The effect of an epistolary narrative is an intimate kind of voyeurism — because of the style’s inherent authenticity, we feel as though we’re peering into the personal life of the letter-writer. This brings us closer to the character and creates a sort of conspiratorial relationship.
One classic book that does this particularly well is Dangerous Liaisons. Composed of letters passed between two former lovers, the epistolary form transforms the reader into an accomplice in their games of seduction.
Emails and instant messaging
The way we communicate with each other is constantly changing — indeed, most of the letters we receive these days go straight in the trash. So some more recent epistolary narratives reflect this change by swapping letters out for emails.
The email exchanges scattered throughout Sally Rooney’s novels work as letters would to bring us closer to the characters and give us insight into their relationships — we learn what they choose to share with the people in their lives, and what they don’t.
Instant messaging can feel even more authentic to a modern audience. In the 2019 novel Queenie, the protagonist assembles a trio of friends in a group chat from which we’re given regular snippets. Not only does this form sharpen the voices of the characters, but the messages feel so familiar to the modern reader that the group dynamic is instantly credible.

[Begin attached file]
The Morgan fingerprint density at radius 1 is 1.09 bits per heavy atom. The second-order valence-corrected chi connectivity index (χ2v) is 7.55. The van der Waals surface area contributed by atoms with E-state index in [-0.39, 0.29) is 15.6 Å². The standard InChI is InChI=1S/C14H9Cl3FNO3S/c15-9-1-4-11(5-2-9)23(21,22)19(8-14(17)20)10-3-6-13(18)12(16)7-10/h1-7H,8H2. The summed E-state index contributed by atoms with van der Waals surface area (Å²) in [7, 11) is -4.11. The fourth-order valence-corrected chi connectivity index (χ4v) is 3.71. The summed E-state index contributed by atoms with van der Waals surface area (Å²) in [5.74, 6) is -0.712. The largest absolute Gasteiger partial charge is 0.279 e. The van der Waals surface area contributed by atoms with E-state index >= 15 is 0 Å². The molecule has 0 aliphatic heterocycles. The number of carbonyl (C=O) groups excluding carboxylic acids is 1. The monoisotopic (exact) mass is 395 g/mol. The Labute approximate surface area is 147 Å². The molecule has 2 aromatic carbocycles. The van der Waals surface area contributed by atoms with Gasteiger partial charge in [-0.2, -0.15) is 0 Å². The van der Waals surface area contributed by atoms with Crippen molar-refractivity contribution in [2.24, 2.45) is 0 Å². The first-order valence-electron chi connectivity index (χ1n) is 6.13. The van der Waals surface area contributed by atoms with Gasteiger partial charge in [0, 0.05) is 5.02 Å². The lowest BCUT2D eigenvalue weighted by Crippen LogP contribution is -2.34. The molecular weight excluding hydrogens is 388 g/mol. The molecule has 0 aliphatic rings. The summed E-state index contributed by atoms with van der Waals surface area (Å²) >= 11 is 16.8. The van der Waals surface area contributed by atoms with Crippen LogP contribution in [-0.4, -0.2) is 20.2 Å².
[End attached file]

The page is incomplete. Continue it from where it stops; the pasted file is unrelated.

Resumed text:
Logs and other formal documents
When experimenting with form, don’t be afraid to think outside the box. As long as it helps to tell the story, anything is valid — be it a doctor’s report, a questionnaire, an interrogation, or a ship’s log.
You might write your whole narrative in one form, as Joyce Carol Oates does in “...& Answers”. Structured like a therapy session, Oates puts her twist on a question and answer dialogue by making it one-sided: the reader is left to speculate about what the other person in the conversation is saying.
Featuring a mix of forms in your writing can also be an interesting way to experiment. Bram Stoker’s Dracula, for example, relies on newspaper clippings, a ship's log, a medical journal, telegrams, and diary entries to build a cumulative picture of events. His use of form lends credence to an otherwise improbable story.
5. Compressing everything into a short timespan
No matter which form you choose from your arsenal, something every writer dreads is a loose and meandering middle: a narrative that loses tension. To avoid this common faux pas, heed the advice of two short fiction masters, Ernest Hemingway and Kurt Vonnegut, and restrict your narrative to as short a timeframe as possible. This gold label writing technique should help you add momentum to repetitive and rudderless work.